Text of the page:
Much has been made of the name Egyptians used for their own country, kemet. The name, indeed, means “black.” As the cases of “niggardly” and “blackmail” prove, overzealous antiracists are eager to racialize words that have nothing to with race, so Afrocentrists claim kemet as proof that ancient Egyptians were black. But historians have ample proof that the blackness of kemet refers to the color of the fertile ground in the Nile Valley—not the skin color of Egyptians.
Neither James nor Diop were respectable scholars. But Martin Bernal was a professor at Cornell University, and he wrote a series of books seemingly supporting Afrocentrist claims. In more academic language (and without the conspiracy-mongering tone of James’ claims about outright theft), Bernal argues that Greek civilization derived from Egypt. He relied extensively on etymologies that most historians have debunked. The title of his most famous book was Black Athena. Athena is important in Bernal’s argument because—according to him—Athena was originally the Egyptian goddess Neith. This claim has also been debunked by historians: there may be superficial resemblances in both goddesses—but not to the extent to warrant the claim that Athena was originally Egyptian. Furthermore, Bernal seemed to care little about the race of ancient Egyptians, but the fact that he used “black” in the title was surely a clever ploy to pander to Afrocentrists, who are eager to say that everything in Greek culture was originally black.
Today, there is much discussion about what cultural appropriation even means. Perhaps white college students should not be wearing sombreros in Halloween parties. Perhaps Elvis was wrong to dance like African Americans did. Those are difficult calls, and the conversation should be opened. However, if activists want any credibility, they should begin by denouncing Afrocentrism as the ultimate case of cultural appropriation. Afrocentrists prey on modern Egyptians by claiming that all the wonderful things that are found in their country were actually built by black people. In other words, Afrocentrists want black people to culturally appropriate that which belongs to Egyptians, simply dismissing them as the descendants of invaders who had nothing to do with pharaonic achievements. Who are the real vultures?
The case for Afrocentrism collapses under any scrutiny. But, predictably, in the absence of empirical support, Afrocentrists need to play the race card to stay in business. So, any debunker of these absurd claims will be labeled a racist. As Afrocentrists see it, to reject their dubious theses amounts to oppressing black people. That is the sad case of the most notorious critic of Afrocentrism, Mary Lefkowitz. In her books, she patiently deconstructs the claims of Afrocentrism. In Lefkowitz’s work, there is not one single sentence that could be read as racist; all she does is describe what ancient Egyptians were truly like, with very compelling evidence. Yet, as far as Afrocentrists are concerned, she is an evil, racist woman. In fact, I once conducted a discussion with Lefkowitz on Youtube, and I was shocked by the number of hateful comments that viewers left against her.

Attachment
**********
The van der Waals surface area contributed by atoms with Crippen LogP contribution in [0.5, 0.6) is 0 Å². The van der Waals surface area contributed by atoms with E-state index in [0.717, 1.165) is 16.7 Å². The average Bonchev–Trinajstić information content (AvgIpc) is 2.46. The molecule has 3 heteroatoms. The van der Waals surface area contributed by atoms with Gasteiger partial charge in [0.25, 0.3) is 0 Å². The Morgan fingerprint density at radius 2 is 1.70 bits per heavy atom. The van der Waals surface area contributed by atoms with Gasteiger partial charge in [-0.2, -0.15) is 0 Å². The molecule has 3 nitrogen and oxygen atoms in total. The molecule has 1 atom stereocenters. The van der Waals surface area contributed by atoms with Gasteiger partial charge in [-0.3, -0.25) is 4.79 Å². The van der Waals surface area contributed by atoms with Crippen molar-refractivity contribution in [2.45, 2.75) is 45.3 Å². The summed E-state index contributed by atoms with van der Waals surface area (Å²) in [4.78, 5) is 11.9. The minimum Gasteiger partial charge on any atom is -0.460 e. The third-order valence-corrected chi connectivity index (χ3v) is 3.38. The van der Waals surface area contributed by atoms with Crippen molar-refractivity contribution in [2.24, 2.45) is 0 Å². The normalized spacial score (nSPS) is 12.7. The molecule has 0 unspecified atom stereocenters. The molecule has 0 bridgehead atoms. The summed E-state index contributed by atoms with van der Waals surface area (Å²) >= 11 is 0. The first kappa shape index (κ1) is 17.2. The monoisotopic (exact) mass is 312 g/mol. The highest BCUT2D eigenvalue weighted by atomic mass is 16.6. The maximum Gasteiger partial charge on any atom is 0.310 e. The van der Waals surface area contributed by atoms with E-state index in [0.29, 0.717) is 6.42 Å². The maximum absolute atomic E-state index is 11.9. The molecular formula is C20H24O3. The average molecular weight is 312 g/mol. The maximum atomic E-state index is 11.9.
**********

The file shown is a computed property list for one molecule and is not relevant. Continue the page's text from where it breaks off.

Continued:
You might think that with all the debunking done by both white (Yaacov Shavit, Ronald Fritze) and black (Gerald Early, Henry Louis Gates) scholars, Afrocentrism would just be a relic of the past. Yet, this is not so. All in the name of “decolonizing the curriculum,” students at many schools are still taught that Aristotle was a thief, that Cleopatra looked very black, and so on. The lure of turning the tables against racism—and simply inverting the Hamitic theory by now claiming that everything great among the Greeks and Egyptians was built by blacks—is too powerful.
For that reason, I am not optimistic that the damage done by Nikole Hannah-Jones can be fully contained. Even if The New York Times retracts its coverage, readers have already been fed the narrative that the American Revolution was all about slavery. Yet, I still take comfort in speculating that—had scholars not engaged in debunking Afrocentrism—its lure would have been even greater. So, even though the damage has been done, scholars need to engage Hannah-Jones and debunk her dubious claims, for the integrity of historical truth.
Dr. Gabriel Andrade is a university professor. His twitter is @gandrade80